In Re Estate of Johnson

Annotate this Case

213 N.W.2d 536 (1973)

In the Matter of the ESTATE of Dale Eugene JOHNSON, Deceased. Norma JOHNSON, Appellant, v. Beverly Sue JOHNSON, Individually and as Administrator of the Estate of Dale Eugene Johnson, Deceased, Appellee.

No. 55884.

Supreme Court of Iowa.

December 19, 1973.

*537 Charles F. Knudson, of Marcus, for appellant.

Miller, Miller & Miller, Cherokee, for appellee.

Heard before MOORE, C. J., and RAWLINGS, LeGRAND, REES and REYNOLDSON, JJ.

REYNOLDSON, Justice.

This appeal requires us to resolve a controversy between Beverly Sue Johnson, a surviving spouse, and Norma Johnson, decedent's mother, over disposition of a settlement in a wrongful death action. The surviving spouse as administrator of the estate filed a petition in the probate proceeding for declaratory judgment, contending the total recovery was exempt property and belonged to her. The trial court so held, and we reverse.

In the proceeding below most of the facts were stipulated. The decedent, age 22, died intestate as a result of a truck accident on June 23, 1971. He left surviving him his spouse, and as sole heir, his mother. The spouse as administrator sued a third-party corporation to recover "for loss of accumulations to decedent's estate and to recover the value of his services and support as the spouse of Beverly Sue Johnson." The claim was settled for a net of $35,000.

Decedent, recently discharged from the Marine Corps, had accumulated very little. He earned an average salary as a truck driver, and had inherited an undivided interest in real estate.

It was further stipulated the surviving spouse became entitled to and had received payments under the Iowa Workmen's Compensation Act. Following the death claim settlement the compensation carrier asserted its subrogation rights. She refunded $3072 in payments already received, and future weekly compensation totaling $14,728 was terminated.

Trial court determined the wrongful death recovery was exempt property which passed to the surviving spouse pursuant to § 633.212(2), The Code. Nonetheless, it further determined that even if the recovery was not exempt, a reasonable division of the proceeds would be 80 percent to the surviving spouse for loss of support and 20 percent to the estate as loss of accumulations to decedent's estate.

The mother contends all of the wrongful death recovery must go into the estate by virtue of the plain language of § 633.336, The Code.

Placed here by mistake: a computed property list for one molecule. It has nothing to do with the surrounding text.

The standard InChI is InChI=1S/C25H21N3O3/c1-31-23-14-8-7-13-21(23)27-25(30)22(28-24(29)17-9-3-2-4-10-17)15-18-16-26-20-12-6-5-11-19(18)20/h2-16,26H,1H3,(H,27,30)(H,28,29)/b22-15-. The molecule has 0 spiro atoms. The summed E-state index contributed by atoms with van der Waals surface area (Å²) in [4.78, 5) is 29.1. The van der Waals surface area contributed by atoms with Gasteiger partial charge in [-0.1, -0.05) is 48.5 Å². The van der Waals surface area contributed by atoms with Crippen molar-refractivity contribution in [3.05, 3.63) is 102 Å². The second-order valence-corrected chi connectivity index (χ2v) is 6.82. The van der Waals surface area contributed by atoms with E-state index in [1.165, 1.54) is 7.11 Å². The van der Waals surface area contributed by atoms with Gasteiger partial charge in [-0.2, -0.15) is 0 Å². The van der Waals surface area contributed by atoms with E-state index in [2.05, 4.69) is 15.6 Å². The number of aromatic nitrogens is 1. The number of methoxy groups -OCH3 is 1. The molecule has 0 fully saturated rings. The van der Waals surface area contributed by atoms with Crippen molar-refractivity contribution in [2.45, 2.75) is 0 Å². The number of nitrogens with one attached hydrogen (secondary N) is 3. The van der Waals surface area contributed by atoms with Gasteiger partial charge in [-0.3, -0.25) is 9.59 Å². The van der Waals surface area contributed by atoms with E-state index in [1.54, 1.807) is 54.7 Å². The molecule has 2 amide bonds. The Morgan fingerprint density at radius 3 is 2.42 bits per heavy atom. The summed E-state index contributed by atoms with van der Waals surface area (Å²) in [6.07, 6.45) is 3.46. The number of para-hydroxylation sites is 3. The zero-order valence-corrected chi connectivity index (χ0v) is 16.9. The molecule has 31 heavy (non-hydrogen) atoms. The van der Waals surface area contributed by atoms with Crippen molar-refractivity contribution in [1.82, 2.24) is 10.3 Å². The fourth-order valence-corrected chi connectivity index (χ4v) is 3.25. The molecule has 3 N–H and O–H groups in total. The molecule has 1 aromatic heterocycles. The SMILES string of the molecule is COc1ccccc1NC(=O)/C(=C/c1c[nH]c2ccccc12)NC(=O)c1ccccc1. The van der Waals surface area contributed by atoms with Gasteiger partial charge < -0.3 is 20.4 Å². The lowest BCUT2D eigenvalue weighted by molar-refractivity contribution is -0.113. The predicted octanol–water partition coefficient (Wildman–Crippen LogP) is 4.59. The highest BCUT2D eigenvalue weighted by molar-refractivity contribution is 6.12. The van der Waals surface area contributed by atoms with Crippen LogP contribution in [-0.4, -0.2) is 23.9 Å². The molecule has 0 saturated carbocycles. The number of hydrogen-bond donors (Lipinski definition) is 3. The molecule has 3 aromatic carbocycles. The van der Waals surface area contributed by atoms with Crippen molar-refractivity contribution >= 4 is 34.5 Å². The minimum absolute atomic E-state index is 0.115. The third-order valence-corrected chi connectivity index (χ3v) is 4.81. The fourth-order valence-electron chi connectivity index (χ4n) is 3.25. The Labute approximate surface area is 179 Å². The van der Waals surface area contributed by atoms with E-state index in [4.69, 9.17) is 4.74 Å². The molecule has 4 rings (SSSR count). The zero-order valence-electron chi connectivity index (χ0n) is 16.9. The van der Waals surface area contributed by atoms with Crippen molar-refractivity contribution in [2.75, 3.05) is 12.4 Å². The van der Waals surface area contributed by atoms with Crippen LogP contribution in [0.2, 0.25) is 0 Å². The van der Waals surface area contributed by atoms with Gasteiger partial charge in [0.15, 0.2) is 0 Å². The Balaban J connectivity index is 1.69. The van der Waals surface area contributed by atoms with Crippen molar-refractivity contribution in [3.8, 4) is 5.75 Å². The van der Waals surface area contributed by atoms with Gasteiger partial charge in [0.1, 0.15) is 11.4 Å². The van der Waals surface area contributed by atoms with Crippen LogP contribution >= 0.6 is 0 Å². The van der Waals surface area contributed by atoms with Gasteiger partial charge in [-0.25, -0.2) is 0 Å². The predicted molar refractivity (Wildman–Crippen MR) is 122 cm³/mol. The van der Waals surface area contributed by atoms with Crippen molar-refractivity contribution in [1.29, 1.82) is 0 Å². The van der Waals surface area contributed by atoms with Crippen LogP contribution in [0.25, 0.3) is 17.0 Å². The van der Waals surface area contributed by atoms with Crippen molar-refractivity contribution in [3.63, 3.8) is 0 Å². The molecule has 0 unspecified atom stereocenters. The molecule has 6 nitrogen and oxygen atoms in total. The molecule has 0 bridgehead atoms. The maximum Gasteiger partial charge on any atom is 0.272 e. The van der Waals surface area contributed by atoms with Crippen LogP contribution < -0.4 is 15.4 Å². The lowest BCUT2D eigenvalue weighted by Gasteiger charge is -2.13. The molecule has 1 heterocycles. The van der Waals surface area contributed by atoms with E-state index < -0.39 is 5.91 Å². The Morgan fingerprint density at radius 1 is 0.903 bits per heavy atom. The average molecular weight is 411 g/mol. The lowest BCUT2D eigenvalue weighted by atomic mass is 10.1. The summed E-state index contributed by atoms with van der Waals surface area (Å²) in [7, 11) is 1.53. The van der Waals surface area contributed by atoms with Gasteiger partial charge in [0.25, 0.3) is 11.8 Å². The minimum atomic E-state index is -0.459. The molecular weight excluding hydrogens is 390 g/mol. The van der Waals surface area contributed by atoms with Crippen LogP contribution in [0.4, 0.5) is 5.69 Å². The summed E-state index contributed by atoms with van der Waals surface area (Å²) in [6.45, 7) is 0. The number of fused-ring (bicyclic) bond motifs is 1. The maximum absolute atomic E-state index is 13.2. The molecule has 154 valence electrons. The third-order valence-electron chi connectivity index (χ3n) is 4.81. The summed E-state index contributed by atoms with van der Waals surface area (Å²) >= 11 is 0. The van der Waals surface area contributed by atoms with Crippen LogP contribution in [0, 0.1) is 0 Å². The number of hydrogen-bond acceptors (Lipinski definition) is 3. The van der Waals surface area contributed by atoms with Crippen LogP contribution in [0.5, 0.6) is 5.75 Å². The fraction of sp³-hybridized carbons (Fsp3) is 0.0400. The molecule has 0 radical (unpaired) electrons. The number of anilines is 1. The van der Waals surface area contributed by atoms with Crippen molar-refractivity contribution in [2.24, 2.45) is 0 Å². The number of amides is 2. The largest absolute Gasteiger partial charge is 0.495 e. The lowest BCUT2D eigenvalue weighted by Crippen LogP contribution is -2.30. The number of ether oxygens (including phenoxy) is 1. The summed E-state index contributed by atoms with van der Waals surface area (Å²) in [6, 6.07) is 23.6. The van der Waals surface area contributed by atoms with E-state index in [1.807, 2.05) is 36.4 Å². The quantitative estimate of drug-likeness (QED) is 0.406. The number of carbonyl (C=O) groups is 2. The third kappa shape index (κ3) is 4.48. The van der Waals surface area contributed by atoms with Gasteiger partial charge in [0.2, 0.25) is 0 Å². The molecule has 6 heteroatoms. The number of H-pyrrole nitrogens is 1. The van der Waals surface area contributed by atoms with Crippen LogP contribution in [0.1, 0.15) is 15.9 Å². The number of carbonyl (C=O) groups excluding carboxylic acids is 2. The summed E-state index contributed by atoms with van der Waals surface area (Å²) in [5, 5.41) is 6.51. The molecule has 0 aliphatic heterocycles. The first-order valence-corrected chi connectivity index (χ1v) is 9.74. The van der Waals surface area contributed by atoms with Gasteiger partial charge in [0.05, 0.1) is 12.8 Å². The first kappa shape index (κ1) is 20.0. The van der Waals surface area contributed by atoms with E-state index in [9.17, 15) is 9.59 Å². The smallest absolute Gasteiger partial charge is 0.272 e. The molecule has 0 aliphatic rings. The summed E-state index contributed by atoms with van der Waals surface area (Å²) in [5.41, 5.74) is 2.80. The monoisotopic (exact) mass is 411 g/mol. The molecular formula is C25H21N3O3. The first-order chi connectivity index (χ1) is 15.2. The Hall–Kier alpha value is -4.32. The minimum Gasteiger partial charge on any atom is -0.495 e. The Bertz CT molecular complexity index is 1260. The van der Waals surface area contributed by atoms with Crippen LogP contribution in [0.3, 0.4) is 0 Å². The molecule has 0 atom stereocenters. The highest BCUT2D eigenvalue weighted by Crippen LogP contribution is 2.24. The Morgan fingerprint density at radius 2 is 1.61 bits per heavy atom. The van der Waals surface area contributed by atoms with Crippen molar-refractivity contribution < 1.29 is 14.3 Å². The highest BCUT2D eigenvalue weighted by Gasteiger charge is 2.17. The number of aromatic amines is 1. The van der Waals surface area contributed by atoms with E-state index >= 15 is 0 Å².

"When a wrongful act produces death, damages recovered therefor shall be disposed of as personal property belonging to the estate of the deceased, but if the deceased leaves a spouse, child, or parent, it shall not be liable for the payment of debts of the estate, except debts and charges of the first, second, third and fifth classes." (Emphasis supplied.)

As "personal property belonging to the estate" the recovery, she asserts, is distributable to the surviving spouse and to her under the applicable provisions of § 633.212 and § 633.219, The Code.

The surviving spouse adroitly and forcefully argues a proper construction of several related statutes sustains the district court decision. First, she points out we have interpreted § 611.20, The Code ("All causes of action shall survive and may be brought notwithstanding the death of the person entitled or liable to the same") as a survival statute permitting the personal *538 representative to sue for wrongful death damages. Because the administrator brings the action under this survival statute, decedent himself must have owned the claim for his wrongful death at the very moment of his demise. Carrying the resurrection hypothesis to its conclusion, the surviving spouse claims the proceeds of the wrongful death recovery thus passed to her as "* * * personal property that, at the time of death, was in the hands of the decedent as the head of a family, exempt from execution." Section 633.212(2), The Code. It draws its character as exempt property, she contends, from the second clause in § 633.336, quoted above, "it shall not be liable for the payment of debts of the estate, except * * *."

I. A year after the district court decree was entered in this cause, we filed Egan v. Naylor, 208 N.W.2d 915 (Iowa 1973). While the point at issue was not identical, we necessarily had to construe the same statutory provisions. What we there said, 208 N.W.2d at 918, is dispositive of this case: